Businesses of all sizes are susceptible to having a breach in their data security. Whether your clients number in the hundreds, thousands, or millions, the way you respond to a security crisis will leave a lasting impression on your organization’s reputation. A good response to a security breach can help limit the fallout of the problem and maintain the good will of your customers. A poor response will just make an already bad situation worse.
Be ready to learn from others’ mistakes and misfortunes. Make sure your systems are not susceptible to the same attacks that allowed other companies’ data to be breached. Each data breach big enough to get press provides a good case study for how to deal with a breach. Not only does it typically reveal the technical vulnerabilities you need to make sure are secure in your system, but it also gives you a glimpse into how various companies respond to situations and how their customers accept or reject those responses.
Hopefully, you’ll never need to respond to a security breach. It’s the kind of skill that you need to be good at but hopefully will have very little experience implementing. It is smart to plan and practice your response to a breach long before you ever need to use it. Ideally, this is one plan you’ll have ready that you’ll never have to put into practice. However, proper planning can help you be confident in your ability to survive a data breach without actually having to suffer one first hand. Here are a few of the steps to take if you do face a data breach:
1. Take responsibility
This is the first thing your customers need to hear. They don’t want excuses or for you to pass blame. They want to know that you understand the scope of the problem and that you are doing everything in your power to make things right.
2. Communicate with your customers early and often
As the facts of the breach become clear, outline the details of what went wrong as well as the steps you are taking to repair the damage. Your customers need to know you understand what happened. Extended silence from a company that has undergone a security breach is very disconcerting to a customer.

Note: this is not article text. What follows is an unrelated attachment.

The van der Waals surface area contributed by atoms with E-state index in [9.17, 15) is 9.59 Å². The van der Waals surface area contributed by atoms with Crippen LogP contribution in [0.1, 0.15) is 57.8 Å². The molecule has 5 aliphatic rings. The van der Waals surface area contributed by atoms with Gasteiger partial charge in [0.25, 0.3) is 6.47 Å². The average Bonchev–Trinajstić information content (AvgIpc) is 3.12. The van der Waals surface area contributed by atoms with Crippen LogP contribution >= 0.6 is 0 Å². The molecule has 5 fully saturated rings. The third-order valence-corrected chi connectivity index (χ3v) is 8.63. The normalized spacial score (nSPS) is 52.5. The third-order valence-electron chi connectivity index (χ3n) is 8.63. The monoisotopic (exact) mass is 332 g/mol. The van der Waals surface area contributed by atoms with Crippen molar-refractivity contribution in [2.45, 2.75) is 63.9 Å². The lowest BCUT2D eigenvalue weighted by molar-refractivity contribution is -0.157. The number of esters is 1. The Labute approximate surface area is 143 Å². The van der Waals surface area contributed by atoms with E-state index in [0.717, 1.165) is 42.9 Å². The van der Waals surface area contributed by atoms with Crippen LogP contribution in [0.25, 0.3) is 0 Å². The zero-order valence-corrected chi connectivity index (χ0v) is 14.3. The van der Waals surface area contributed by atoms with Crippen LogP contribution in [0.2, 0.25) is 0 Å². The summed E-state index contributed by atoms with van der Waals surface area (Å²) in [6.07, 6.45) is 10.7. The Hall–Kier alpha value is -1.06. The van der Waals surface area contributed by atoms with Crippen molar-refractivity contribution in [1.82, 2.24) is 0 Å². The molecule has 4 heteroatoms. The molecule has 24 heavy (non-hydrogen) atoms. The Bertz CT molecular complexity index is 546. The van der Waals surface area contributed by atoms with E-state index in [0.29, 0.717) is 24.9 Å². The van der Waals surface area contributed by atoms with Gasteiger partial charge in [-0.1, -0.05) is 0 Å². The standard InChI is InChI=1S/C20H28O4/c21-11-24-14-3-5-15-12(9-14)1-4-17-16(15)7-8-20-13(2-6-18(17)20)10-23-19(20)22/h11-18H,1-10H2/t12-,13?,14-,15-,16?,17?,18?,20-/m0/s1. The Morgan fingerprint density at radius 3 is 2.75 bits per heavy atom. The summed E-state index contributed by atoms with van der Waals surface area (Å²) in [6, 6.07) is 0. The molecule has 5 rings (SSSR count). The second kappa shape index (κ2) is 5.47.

3. Get outside help
Even if you have internal security and PR teams, this is a good time to call in outside help. Find experienced professionals who have dealt with these types of incidents before and who can help you craft your strategy.
4. Don’t waste time looking for a scapegoat
Your customers are looking to you to fix the problem. They are not looking for someone to blame. Neither should you. You too should be focused on solutions and not only mending the breach in security, but also mending the breach in trust.
5. Share what you are going to do about it
Your customers want to know how you are going to fix the breach. They’re interested in knowing both how you will prevent something like it from happening again as well as what you’re going to do to make things right for them. Depending on the scope and type of breach, it may be impossible to make full restitution to all those affected. In those cases, it is especially important to apologize and demonstrate that you have the ability to prevent it from happening again. Don’t expect your customers or the public to begin trusting you right away. It will take time to rebuild that trust and reestablish that relationship.
Take the time to prepare a strategy to respond to a data breach. Having a strategy in place will help you make the best possible decisions during the time of crisis. More importantly, take the steps to secure your system today with enterprise grade encryption and strong access controls. Preventing a data breach from happening in the first place is better than even the best response.
Download our free white paper Pardon Me, Your Data is Showing for strategies and best practices for preventing a security breach in the first place.